Did you know that in the United States, the average cost of a full-service “conventional burial,” excluding cemetery and reception charges, is over $7,000?! Makes you think, how do you pay for a funeral? Funerals are ranked as the second or third most costly life event. Regrettably, fewer than a third of the US population has funeral preparations, and less than 40% have any type of life insurance to cover funeral expenditures.
Most funeral houses, on the other hand, require payment after the preparations have been completed. What does this imply for you as an individual? You must pay for everything once you’ve finalized your arrangements but before the services are rendered. You could be startled by the bottom line when you’ve described all of the elements around the funeral ceremony. Most funeral homes accept the following types of payment:
- Funded Pre-Need Contract: Prior to death, a financed pre-need contract was started and completed.
- Life Insurance: Payment can be made with a verified life insurance policy(s). Some funeral establishments employ a factoring business to get accelerated payments from the proceeds of life insurance policies. For accelerated payment services, a funeral home may charge the client to pay a factoring fee. These charges range from 3.50 percent to 5.00 percent of the total cost of the products and services covered by life insurance.
- Credit Card: Major credit cards are accepted by the majority of funeral establishments. Previously, a funeral home could not charge a “use/convenience fee” for using a credit card; but, with new credit card laws that took effect on January 27, 2013, funeral homes in certain states can now do so.
- Payments Over Time: For goods and services are given, certain funeral homes may offer in-house or third-party payment methods. Creditworthiness, down payments, and interest are all factors that may influence eligibility for such services.
- Veteran’s Benefits: If a veteran or a veteran’s spouse meets the VA’s criteria, the VA will pay for a portion or possibly all of the funeral costs. The veteran and his or her spouse may be eligible for free burial privileges in a veteran or national cemetery.
How do you pay for a Funeral with No Money?
It’s painful enough to lose a loved one. It’s much worse if you’re having trouble paying for the funeral. You should realize that if you don’t have enough money to pay for a funeral, you still have choices. Many organizations and government agencies have programs, and you can even raise funds on your own. You also do not have to pay for a lavish funeral. You may save thousands of dollars by selecting one of the numerous economical choices.
Here are a few ideas on how to pay for a funeral if you don’t have any money.
Consider Affordable Options
While the typical funeral costs about $9,000, if you know what your alternatives are, you may frequently have a less expensive funeral. Consult your local funeral director about more cost-effective choices, and don’t be hesitant to phone several funeral homes to compare pricing and services. Here are some funeral alternatives to consider.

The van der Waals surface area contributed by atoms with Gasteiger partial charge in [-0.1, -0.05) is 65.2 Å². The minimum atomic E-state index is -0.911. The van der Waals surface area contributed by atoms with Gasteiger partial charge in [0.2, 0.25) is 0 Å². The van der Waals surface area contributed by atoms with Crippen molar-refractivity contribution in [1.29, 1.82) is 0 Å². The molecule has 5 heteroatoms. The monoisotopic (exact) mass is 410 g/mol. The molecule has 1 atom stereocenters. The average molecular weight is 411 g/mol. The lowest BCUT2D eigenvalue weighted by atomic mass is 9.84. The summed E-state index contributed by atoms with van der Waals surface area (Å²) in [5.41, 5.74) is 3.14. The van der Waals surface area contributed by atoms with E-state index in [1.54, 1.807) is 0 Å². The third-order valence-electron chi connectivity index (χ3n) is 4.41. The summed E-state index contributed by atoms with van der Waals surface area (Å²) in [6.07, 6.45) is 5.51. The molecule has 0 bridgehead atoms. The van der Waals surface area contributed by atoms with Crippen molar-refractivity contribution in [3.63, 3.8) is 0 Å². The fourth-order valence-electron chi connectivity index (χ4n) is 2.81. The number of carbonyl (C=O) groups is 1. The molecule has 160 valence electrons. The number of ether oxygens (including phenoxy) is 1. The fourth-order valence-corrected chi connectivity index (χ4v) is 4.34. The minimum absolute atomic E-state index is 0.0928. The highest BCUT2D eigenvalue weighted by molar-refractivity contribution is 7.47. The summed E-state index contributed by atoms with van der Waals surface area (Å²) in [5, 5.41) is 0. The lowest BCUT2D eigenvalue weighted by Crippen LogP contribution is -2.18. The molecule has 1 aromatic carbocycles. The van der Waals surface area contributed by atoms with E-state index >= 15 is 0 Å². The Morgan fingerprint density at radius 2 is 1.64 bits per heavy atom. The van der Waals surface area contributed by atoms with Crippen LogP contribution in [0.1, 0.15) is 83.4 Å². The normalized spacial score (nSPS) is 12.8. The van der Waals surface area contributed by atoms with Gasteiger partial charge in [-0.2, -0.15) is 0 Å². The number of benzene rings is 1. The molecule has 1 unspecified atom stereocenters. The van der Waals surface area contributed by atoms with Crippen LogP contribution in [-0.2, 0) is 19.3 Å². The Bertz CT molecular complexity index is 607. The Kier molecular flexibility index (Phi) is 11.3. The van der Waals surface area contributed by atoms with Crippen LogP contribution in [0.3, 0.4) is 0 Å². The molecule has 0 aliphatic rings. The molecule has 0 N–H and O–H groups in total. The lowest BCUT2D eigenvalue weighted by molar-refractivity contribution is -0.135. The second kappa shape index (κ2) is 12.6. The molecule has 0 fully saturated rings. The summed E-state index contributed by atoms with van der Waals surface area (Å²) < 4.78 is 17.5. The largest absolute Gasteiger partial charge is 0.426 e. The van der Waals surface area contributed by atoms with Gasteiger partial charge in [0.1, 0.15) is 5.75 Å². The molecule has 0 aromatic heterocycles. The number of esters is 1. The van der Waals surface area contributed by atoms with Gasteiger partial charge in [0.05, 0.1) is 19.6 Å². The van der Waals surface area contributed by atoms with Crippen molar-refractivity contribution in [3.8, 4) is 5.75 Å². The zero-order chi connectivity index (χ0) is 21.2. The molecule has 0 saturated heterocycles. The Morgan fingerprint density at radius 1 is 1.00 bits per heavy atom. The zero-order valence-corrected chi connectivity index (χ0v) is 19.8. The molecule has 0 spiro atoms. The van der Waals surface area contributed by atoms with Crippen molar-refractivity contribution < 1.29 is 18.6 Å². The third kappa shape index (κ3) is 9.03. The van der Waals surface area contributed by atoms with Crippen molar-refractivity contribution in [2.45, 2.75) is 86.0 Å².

Direct cremation and ordinary cremation are the two methods of cremation. Depending on where you live, a direct cremation costs only a few thousand dollars or less. Direct cremation does not need the services of a funeral home, so your loved one’s ashes are sent directly to you, allowing you to hold a memorial service at a separate location. You can have a viewing before the cremation and use the funeral home and all of its amenities if you choose normal cremation. Regular cremation may be very expensive, so if you want to save money on cremation, consider having a direct cremation with a separate service.
When a family cannot afford a traditional burial, they frequently choose cremation. Cremation also allows the family additional options when it comes to their loved one’s remains, enabling the ashes to be spread at a meaningful spot for the departed. It’s a wonderful way to remember and commemorate your loved one.
Another fantastic approach to save money on a funeral is to choose green burial. As people grow more aware of environmental problems, these forms of funerals are becoming increasingly common. Funeral houses do not utilize embalming fluid in green burials, and cemetery sites do not allow vaults. They only accept biodegradable and non-toxic caskets.
Instead of a coffin, some green cemeteries allow handcrafted wooden caskets, cardboard caskets, or even a special blanket or shroud. Find out what alternatives are available at your local green cemetery.
Private home burial may be the best solution in some instances. Make sure you obey all state and federal rules while holding a home funeral. Keep in mind that any memorial ceremony you arrange may have fees associated with it, such as music, food, seating, and so on.